President Lincoln Warns Son About Smallpox

January 19, 1864

President Lincoln writes son Robert Todd Lincoln: “There is good deal of small-pox here.  Yours friends must judge for themselves whether they ought to come or not.”   President Lincoln had only recovered from a mild case of smallpox the previous month.  His valet would die from the disease.

Cabinet meeting discusses cotton trade.  Navy Secretary Gideon Welles writes in his diary: “At the Cabinet to-day the President read letters from certain Louisiana planters and from General Banks and others, urging the admission of cotton within our lines. He also read the rough draft of a letter prepared by himself, designating New Orleans and Baton Rouge as depots for cotton to be brought thither, sold for ‘greenbacks,’ etc., etc.  It had been submitted to Chase and Stanton previously, who both indorsed and perhaps advised, if they did not first suggest, it.  Seward and Blair thought it might operate well. Stanton and General Grant was opposed to action in his command, but as Banks favored it, he thought it might be well to let the matter go forward as the President proposed.  I suggested that the effect would be good to open the whole country west of the Mississippi above New Orleans. But the President said it might disturb General Grant.”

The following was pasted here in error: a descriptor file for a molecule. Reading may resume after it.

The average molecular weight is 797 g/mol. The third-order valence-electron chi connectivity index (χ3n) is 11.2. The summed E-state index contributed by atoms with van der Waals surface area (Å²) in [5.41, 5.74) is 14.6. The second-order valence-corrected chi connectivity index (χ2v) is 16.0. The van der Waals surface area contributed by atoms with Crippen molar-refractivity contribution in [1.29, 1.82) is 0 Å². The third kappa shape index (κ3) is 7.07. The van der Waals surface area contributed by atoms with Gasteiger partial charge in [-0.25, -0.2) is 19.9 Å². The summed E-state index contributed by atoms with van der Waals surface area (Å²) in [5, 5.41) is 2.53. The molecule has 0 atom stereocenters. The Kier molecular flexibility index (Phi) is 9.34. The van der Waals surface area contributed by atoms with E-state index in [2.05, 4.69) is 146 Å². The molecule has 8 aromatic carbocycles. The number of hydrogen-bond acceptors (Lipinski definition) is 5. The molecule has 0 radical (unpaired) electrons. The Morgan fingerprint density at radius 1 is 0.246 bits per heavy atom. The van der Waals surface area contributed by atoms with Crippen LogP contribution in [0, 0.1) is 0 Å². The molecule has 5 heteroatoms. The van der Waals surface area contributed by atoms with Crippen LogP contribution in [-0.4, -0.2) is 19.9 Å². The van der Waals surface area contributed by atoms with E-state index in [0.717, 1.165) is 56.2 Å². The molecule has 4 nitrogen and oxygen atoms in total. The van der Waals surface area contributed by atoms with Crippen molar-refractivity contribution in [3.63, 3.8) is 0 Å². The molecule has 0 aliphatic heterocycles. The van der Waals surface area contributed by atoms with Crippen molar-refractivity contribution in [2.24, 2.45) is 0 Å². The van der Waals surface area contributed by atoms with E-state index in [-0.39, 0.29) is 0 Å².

Published in: on January 19, 2014 at 9:00 am  Leave a Comment  

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